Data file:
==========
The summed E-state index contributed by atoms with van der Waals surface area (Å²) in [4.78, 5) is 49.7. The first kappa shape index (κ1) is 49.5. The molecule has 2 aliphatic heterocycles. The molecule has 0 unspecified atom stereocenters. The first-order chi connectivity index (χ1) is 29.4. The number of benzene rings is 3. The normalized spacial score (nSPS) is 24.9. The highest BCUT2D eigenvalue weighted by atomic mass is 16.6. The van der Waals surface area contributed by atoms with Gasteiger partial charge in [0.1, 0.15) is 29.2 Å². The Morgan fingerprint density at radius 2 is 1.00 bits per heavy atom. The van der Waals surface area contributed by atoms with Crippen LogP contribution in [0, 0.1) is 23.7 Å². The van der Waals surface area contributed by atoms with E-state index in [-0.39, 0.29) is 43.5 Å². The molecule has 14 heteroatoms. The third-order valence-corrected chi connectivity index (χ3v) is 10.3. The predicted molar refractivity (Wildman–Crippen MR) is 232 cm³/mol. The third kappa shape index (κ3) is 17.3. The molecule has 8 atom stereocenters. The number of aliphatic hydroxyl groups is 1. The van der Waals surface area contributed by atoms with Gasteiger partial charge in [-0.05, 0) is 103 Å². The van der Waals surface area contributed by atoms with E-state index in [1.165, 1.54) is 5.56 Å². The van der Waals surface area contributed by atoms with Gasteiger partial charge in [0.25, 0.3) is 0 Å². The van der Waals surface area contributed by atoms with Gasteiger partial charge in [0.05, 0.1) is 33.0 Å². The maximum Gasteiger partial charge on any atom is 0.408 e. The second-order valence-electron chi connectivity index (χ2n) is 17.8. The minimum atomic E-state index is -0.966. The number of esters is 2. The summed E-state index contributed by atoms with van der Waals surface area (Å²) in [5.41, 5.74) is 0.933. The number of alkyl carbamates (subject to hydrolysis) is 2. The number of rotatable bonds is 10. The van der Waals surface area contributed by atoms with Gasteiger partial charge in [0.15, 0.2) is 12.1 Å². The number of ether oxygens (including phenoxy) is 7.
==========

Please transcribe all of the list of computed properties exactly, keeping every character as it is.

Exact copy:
The summed E-state index contributed by atoms with van der Waals surface area (Å²) in [4.78, 5) is 49.7. The first kappa shape index (κ1) is 49.5. The molecule has 2 aliphatic heterocycles. The molecule has 0 unspecified atom stereocenters. The first-order chi connectivity index (χ1) is 29.4. The number of benzene rings is 3. The normalized spacial score (nSPS) is 24.9. The highest BCUT2D eigenvalue weighted by atomic mass is 16.6. The van der Waals surface area contributed by atoms with Gasteiger partial charge in [0.1, 0.15) is 29.2 Å². The Morgan fingerprint density at radius 2 is 1.00 bits per heavy atom. The van der Waals surface area contributed by atoms with Crippen LogP contribution in [0, 0.1) is 23.7 Å². The van der Waals surface area contributed by atoms with E-state index in [-0.39, 0.29) is 43.5 Å². The molecule has 14 heteroatoms. The third-order valence-corrected chi connectivity index (χ3v) is 10.3. The predicted molar refractivity (Wildman–Crippen MR) is 232 cm³/mol. The third kappa shape index (κ3) is 17.3. The molecule has 8 atom stereocenters. The number of aliphatic hydroxyl groups is 1. The van der Waals surface area contributed by atoms with Gasteiger partial charge in [-0.05, 0) is 103 Å². The van der Waals surface area contributed by atoms with E-state index in [1.165, 1.54) is 5.56 Å². The van der Waals surface area contributed by atoms with Gasteiger partial charge in [0.25, 0.3) is 0 Å². The van der Waals surface area contributed by atoms with Gasteiger partial charge in [0.05, 0.1) is 33.0 Å². The maximum Gasteiger partial charge on any atom is 0.408 e. The second-order valence-electron chi connectivity index (χ2n) is 17.8. The minimum atomic E-state index is -0.966. The number of esters is 2. The summed E-state index contributed by atoms with van der Waals surface area (Å²) in [5.41, 5.74) is 0.933. The number of alkyl carbamates (subject to hydrolysis) is 2. The number of rotatable bonds is 10. The van der Waals surface area contributed by atoms with Gasteiger partial charge in [0.15, 0.2) is 12.1 Å². The number of ether oxygens (including phenoxy) is 7.